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Safe winter weather driving tips

Winter weather is likely to create dangerous driving conditions. These are steps you should take for a smooth drive.

SAN ANTONIO — With winter weather bringing icy conditions to roads in the San Antonio area, it's more important than ever for drivers to be careful.

Safe driving begins before you even turn the ignition. First, take a look at your tires. 

“Low tire pressure can result in poor handling and braking,” said Daniel Armbruster of Texas AAA. “So you want to just make sure you have enough or the correct amount of pressure. Remember, that cold air can lower the air pressure in a tire, which can make your vehicle harder to control. Healthy tires are critical to maintaining traction on the roadway.”

Pack an emergency kit. It should include:  

  • an ice scraper 
  • traction aids like sand or non-clumping cat litter
  • a flashlight and extra batteries
  • jumper cables
  • basic tool kit
  • first aid kit
  • snacks
  • water
  • phone charger
  • blanket

“If you don’t have power to your vehicle, it’s going to get cold very quickly,” Armbruster said. “Making sure you stay warm and safe in the freezing temperatures is important.”

Next, check your gas gauge.

“Having at least half a tank of gasoline is important not only because it could keep your gas line or help keep your gas line from freezing up, which can be expensive to replace,” Armbruster said. “But also if you’re in an emergency and you do have power, you want to keep that power.”

Plus, clear your windshield.

“You really want to optimize visual clarity, so you want to clean the outside and inside of that windshield,” said Armbruster.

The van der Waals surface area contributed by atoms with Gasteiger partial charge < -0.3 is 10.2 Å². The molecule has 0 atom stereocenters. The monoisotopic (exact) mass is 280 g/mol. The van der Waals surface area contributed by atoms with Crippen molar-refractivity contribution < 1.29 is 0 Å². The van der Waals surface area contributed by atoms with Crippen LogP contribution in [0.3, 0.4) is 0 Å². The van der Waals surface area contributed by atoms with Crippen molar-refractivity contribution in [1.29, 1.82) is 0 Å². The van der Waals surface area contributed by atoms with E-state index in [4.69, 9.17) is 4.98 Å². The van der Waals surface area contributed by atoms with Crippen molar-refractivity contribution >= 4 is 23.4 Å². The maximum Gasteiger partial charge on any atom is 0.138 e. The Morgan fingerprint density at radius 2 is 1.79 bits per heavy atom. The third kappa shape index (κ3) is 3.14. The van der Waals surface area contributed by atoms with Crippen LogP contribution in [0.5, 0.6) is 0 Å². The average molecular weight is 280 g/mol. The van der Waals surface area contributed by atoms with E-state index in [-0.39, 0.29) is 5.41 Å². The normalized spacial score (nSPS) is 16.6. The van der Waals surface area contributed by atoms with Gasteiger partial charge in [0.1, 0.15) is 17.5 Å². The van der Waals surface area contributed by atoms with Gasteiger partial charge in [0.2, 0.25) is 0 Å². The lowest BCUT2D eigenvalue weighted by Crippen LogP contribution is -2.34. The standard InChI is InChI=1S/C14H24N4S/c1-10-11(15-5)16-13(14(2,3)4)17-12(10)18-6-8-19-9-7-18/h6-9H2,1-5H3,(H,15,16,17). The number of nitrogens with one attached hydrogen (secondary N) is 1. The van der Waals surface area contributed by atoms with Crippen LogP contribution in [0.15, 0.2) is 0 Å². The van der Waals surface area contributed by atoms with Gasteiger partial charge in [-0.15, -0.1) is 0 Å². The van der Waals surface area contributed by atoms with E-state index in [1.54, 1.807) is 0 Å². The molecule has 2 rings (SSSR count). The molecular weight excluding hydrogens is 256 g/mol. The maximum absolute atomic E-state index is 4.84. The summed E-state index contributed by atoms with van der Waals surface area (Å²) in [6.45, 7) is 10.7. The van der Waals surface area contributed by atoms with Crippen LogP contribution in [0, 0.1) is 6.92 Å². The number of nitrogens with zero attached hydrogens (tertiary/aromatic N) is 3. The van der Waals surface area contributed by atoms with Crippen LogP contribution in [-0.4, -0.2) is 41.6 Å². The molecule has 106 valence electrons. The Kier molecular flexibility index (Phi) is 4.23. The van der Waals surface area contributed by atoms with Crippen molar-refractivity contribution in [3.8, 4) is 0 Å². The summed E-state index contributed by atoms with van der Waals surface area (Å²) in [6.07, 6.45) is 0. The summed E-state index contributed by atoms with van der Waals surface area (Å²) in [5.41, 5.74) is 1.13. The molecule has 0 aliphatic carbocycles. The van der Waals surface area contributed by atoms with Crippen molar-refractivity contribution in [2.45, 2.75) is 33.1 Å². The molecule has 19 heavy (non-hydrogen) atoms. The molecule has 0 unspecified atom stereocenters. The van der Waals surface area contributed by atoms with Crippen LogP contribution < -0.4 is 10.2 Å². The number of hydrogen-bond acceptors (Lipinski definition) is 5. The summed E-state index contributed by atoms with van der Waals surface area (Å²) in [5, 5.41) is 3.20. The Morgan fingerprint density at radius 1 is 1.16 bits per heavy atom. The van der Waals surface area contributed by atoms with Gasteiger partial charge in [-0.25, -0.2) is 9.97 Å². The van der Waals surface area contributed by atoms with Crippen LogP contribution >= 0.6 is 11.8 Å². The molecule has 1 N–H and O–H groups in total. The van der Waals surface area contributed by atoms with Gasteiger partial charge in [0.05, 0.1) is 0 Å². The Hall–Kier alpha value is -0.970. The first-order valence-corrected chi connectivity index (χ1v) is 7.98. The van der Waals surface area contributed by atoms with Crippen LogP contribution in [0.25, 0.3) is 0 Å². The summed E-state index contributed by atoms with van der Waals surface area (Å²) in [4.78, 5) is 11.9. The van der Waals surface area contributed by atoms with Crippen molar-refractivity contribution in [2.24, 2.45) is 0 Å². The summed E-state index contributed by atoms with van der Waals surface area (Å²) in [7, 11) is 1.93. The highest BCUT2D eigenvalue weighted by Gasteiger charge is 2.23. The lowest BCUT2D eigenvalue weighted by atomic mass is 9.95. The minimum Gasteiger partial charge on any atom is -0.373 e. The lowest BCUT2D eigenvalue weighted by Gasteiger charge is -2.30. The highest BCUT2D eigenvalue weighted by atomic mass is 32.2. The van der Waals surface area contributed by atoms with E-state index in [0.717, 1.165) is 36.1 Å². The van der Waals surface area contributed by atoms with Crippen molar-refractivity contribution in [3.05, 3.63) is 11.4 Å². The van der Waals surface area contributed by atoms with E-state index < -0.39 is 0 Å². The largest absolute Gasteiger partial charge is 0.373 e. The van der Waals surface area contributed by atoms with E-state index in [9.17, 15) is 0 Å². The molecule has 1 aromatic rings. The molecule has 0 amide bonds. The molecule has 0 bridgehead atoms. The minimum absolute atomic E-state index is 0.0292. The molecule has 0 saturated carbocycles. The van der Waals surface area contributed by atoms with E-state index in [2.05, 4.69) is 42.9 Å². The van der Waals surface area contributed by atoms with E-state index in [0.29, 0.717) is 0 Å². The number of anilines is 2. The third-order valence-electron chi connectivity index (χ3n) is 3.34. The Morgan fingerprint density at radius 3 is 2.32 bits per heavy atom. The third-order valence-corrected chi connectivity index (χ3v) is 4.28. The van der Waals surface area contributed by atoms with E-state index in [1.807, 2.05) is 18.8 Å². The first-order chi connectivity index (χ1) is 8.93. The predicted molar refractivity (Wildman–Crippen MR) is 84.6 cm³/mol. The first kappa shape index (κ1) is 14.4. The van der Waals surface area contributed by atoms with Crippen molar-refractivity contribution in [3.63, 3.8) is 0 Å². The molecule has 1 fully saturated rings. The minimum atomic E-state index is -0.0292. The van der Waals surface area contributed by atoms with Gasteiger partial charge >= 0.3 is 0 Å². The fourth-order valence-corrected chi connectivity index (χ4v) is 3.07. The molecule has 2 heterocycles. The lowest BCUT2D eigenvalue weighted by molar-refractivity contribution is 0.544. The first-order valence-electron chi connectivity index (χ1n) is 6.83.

It can be tempting to remove the least amount of ice necessary before driving off, but you need to remove all the ice from the side and rear windows so you can clearly see cars in every direction.

Never use hot water or a metal ice scraper to de-ice your windshield. Instead, turn on your heater and set it to defrost. Adjust the airflow to recirculate and move the temperature control to full heat to avoid damage and repairs to your vehicle.

Turn on your headlights before you put your vehicle in drive.

“When we have days like this where winter weather can make visibility difficult, it’s just better so that everyone sees you and that you’re visible to other drivers on the roadway,” Armbruster said.

Then drive slowly and leave plenty of room between yourself and other cars, at least three times more space than usual.

“One of the most important things to do is just controlling your speed,” Armbruster said. “Most of the crashes we see are drivers just in a hurry, not recognizing the situation and not giving themselves time to react.”

Do not use cruise control on any wet, icy, or snow-covered roads. Be careful on bridges and overpasses, which can freeze sooner than roads.

Brake gently to avoid skidding. Do this if you skid: Continue to look and steer in the direction you want the car to go. Do not brake hard because it will make the vehicle more difficult to control.

“You definitely want to stay calm,” Armbruster said. “Don’t panic. Make sure that steer in the direction you want to go. The biggest thing, though, is not to panic, not to slam on your brakes. That could just further upset the situation.”

Pull over to a safe area if you need to get off the road. Try to get to a parking lot or rest area rather than the shoulder of the road.

Be sure to wash your car after the winter weather if deicing solutions were used on the roads to avoid rusting your brake lines or other parts of your vehicle.

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